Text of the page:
Department Of Health Uniform Rules Put Nurses And Patients At Risk, UK
Nurses who wash their uniforms at home are increasing the risk of infection in their own homes and in the UK’s hospitals. Forced by cash strapped NHS Trusts to wash their uniforms at home, nurses are carrying potentially harmful infections both into the hospital and then back into the home at the end of the working day. That is the claim put forward in a new report published today [28 June] by the Textile Services Association (TSA).
NHS Trusts are following hygiene guidelines from the Department of Health and yet Britain is almost the only European country that tolerates the unquantified infection risk posed to patients and the public by home-washed uniforms worn by nurses in, and traveling to and from, their work place. The food industry, by contrast, has long accepted the potentially deadly consequences of such a hygiene loophole. The hygiene standards in a hospital kitchen, or a dog food manufacturer, are higher than those required for the cleaning of a nurses’ uniform.
The TSA is calling on the Department of Health and NHS to recognise that infections might be spread by the almost universal practice of nurses’ taking their uniforms home to wash and their policy needs to change.
“Department of Health guidelines irresponsibly allow nurses to wash their uniforms at home in totally unsuitable domestic washing machines. Our research shows that domestic machines do not reach a high enough, nor maintain the degree of temperature necessary to remove bacteria picked up during a nurse’s working day,” explains Murray Simpson, chief executive of the TSA.
Elsewhere in the world the NHS faith in the untested and unmonitored hygiene standards of nurses’ home washing machines, or the risk of a uniform coming into contact with any infected surfaces, is unthinkable. Uniforms are, instead, seen as a likely mechanism for transmitting bugs.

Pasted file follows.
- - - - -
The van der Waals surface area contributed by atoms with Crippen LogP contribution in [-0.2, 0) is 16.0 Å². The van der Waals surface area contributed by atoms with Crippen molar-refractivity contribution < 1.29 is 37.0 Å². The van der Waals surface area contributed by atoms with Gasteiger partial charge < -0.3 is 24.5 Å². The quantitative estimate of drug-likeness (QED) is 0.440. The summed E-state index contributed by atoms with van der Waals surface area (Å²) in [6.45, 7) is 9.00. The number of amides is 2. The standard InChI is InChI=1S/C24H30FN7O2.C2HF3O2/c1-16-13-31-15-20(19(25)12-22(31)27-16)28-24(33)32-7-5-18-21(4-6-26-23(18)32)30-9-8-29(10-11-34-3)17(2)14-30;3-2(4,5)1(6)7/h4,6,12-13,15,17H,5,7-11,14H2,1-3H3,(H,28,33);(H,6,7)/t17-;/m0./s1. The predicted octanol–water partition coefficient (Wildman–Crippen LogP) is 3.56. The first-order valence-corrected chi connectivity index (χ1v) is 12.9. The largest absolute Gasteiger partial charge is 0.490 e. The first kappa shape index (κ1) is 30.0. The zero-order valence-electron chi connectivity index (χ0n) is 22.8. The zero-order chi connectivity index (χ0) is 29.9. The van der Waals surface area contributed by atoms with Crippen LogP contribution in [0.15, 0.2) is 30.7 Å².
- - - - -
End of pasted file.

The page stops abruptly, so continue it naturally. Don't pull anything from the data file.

Thomas Krautschneider, of Austrian textile rental firm Salesainer Miettex, says: “It is obvious to everyone in Austria that if you work in hospital then uniforms get soiled with hazardous dirt, germs and viruses. If you have rules to wash bed linen hygienically, it is common sense that you do not stop when you come to the clothes worn by people who come into contact with patients.”
Ian Hargreaves, independent technical consultant and National Officer of the Society of Hospital linen services and laundry managers goes further. He says:
“The Department of Health has double standards. Whilst it advocates washing at home as being safe, it still insists that where uniforms are processed in-house or by external contractors they are subject to HSG(95)18 conditions, which requires thermal disinfection. This must be seen as dual standards or a waste of energy. If there is no risk associated with potentially infected uniforms, let’s do the research, provide the evidence and draw a line under the matter.”
The Department of Health and the NHS oversee a hygiene regime in stark contrast to that of the food industry; it has adopted an approach called Hazard Analysis Critical Control Point (HACCP). The food industry’s does not wait to find evidence that contamination arose at a certain point before it does something about it. At every point they ask, what the risks of contaminating the product are and then implement the controls and the monitoring needed.
The TSA is calling for an urgent review of current policy and the adoption of a system allowing for the professional laundering of uniforms in a controlled environment to remove risk of infection. Murray Simpson comments:
“The Department of Health and NHS ignore the risks of home-washed uniforms at their peril. Nurses’ uniforms are by definition an unwitting potential time bomb. We are extending the offer of accelerated trials with NHS Trusts to support research into garment hygiene, which should be viewed as an investment in protecting our health service, the people who work in it, patients and the population at large. When considering the risks to people’s lives, the costs of ignoring this potential threat should not be just measured in monetary value.”